Yemen’s water, sanitation and hygiene (WASH) infrastructure has suffered significant damage and underdevelopment as a result of the country’s armed conflict, leaving many people struggling to access water and sewage services. According to the 2023 Humanitarian Needs Overview, an estimated 15.4 million people need support in accessing clean and safe water, latrines, and sewage systems.
Lack of access to adequate WASH facilities is of particular concern where latrines are not easily accessible. Often, Yemenis must use shared latrines with poor drainage and sewage, or in many cases, use open spaces a considerable distance from their homes. This exposes them to health risks, such as acute diarrhea, and water-borne diseases.
The challenges of accessing WASH facilities are greater for families with pregnant and lactating women, adolescent girls, young children, older persons, and people with disabilities. Where no latrines are available near their homes, women and girls usually wait for nightfall, trekking into the dark to relieve themselves. Retaining urine from morning to night often causes infections, especially for pregnant women, and can lead to kidney failure. Children also face many threats, including exposure to attacks by stray dogs, insects, and snakes.
Basmala*, 14, lives with her family in a rural district in Al-Dhale’e Governorate in southwestern Yemen. Her father had built a small makeshift toilet out of mud which was sadly washed away by heavy rains and flash floods, forcing the family to resort to using open spaces again. "After rains destroyed our latrine, I had to head out into the dark every night to find a spot away from our home. I wasn’t comfortable being seen during daylight,” said Basmala. “There have been times when I’ve been chased by stray dogs, which is terrifying, and I’ve had to run back home. It’s very uncomfortable to have to wait to go until after nightfall.”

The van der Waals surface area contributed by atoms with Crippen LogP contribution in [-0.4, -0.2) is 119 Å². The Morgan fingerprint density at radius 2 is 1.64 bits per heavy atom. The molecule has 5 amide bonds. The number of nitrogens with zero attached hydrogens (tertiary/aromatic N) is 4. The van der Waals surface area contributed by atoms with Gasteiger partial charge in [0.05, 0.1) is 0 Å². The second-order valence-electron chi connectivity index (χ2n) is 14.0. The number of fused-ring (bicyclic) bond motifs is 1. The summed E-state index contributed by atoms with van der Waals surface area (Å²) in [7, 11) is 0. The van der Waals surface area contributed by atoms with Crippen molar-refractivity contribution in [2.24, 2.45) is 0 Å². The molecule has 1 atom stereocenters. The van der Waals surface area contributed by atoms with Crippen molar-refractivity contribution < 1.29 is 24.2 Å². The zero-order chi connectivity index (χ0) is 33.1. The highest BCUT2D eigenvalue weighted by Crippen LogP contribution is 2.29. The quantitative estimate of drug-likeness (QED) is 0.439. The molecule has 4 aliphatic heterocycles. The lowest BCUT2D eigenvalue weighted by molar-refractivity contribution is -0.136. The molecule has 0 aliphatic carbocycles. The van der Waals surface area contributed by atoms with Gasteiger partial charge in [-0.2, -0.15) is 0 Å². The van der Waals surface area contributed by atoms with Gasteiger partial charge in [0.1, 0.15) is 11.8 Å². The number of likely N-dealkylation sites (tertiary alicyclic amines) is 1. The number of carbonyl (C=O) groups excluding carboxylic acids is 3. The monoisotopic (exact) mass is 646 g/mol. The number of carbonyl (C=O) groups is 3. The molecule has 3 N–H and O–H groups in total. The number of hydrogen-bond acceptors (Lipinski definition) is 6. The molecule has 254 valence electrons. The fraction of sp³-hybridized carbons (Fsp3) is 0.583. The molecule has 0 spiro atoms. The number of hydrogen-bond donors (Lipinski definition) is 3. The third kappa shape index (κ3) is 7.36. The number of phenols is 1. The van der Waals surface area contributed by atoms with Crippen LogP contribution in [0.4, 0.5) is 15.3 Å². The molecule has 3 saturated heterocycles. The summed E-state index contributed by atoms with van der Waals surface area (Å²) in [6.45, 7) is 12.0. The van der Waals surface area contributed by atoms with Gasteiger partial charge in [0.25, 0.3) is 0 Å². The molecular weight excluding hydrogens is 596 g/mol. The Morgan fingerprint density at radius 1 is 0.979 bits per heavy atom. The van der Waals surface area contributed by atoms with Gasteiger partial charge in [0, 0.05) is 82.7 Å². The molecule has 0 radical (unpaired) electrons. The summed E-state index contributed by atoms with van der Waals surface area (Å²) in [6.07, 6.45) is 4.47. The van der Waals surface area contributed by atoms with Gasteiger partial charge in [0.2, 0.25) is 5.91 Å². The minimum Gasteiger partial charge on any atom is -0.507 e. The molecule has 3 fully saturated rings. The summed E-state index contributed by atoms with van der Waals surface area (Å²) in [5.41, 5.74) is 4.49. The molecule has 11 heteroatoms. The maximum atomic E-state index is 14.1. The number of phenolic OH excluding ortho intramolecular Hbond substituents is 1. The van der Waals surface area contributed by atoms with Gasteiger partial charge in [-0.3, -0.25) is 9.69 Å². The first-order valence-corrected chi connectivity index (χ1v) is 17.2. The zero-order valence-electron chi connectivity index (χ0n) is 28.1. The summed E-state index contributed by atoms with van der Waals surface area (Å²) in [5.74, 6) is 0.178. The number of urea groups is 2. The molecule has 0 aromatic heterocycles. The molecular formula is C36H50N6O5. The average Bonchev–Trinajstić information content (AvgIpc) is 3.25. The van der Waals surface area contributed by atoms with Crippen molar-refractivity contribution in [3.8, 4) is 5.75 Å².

"I've felt relieved and safe ever since the latrine was installed next to my house. It's a blessing to use the toilet whenever you need to." — Basmala.
Mohsen, 39, also lives in Al-Azariq District. He is the sole breadwinner for his family but struggles to find a steady job because of the economic crisis. “My elderly mother had to accompany my teenage sisters regularly at night to relieve themselves in nearby hills because we had no toilet close to our home,” said Mohsen. “I used to worry about them every time they’d go out in the dark, but I couldn’t afford to build a latrine at home.”
To help families such as Mohsen’s and Basmala’s, the USAID-funded Addressing WASH Services in Yemen project, implemented by CARE, built 100 home latrines—50 each in the Al Dhale’e and Taiz governorates. The project team also shares tips for good hygiene practices—handwashing, food and water hygiene, proper use and maintenance of latrines, and waste disposal.
"I've felt relieved and safe ever since the latrine was installed next to my house. It's a blessing to use the toilet whenever you need to," said Basmala. Mohsen agrees about the value the new toilet brings to his household. “The fact that my family does not need to venture out into the night is such a relief," he said. *Names have been changed to protect identities.